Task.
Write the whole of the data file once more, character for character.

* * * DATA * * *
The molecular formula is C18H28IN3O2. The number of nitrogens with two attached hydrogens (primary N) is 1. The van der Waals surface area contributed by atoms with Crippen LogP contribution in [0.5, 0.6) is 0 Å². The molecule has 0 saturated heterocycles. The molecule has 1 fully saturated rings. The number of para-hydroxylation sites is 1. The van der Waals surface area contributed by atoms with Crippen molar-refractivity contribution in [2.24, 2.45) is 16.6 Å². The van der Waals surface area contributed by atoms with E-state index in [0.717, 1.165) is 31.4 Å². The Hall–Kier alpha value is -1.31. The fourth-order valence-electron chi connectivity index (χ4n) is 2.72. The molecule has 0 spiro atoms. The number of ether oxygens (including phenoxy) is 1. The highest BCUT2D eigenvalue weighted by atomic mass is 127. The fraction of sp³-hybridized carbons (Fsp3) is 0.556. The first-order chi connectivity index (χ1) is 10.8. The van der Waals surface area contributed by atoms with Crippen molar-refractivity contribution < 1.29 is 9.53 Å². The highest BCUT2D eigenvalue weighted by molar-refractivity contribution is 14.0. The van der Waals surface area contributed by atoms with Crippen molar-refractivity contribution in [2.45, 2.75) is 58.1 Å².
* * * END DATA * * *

The molecular formula is C18H28IN3O2. The number of nitrogens with two attached hydrogens (primary N) is 1. The van der Waals surface area contributed by atoms with Crippen LogP contribution in [0.5, 0.6) is 0 Å². The molecule has 0 saturated heterocycles. The molecule has 1 fully saturated rings. The number of para-hydroxylation sites is 1. The van der Waals surface area contributed by atoms with Crippen molar-refractivity contribution in [2.24, 2.45) is 16.6 Å². The van der Waals surface area contributed by atoms with E-state index in [0.717, 1.165) is 31.4 Å². The Hall–Kier alpha value is -1.31. The fourth-order valence-electron chi connectivity index (χ4n) is 2.72. The molecule has 0 spiro atoms. The number of ether oxygens (including phenoxy) is 1. The highest BCUT2D eigenvalue weighted by atomic mass is 127. The fraction of sp³-hybridized carbons (Fsp3) is 0.556. The first-order chi connectivity index (χ1) is 10.8. The van der Waals surface area contributed by atoms with Crippen molar-refractivity contribution < 1.29 is 9.53 Å². The highest BCUT2D eigenvalue weighted by molar-refractivity contribution is 14.0. The van der Waals surface area contributed by atoms with Crippen molar-refractivity contribution in [2.45, 2.75) is 58.1 Å².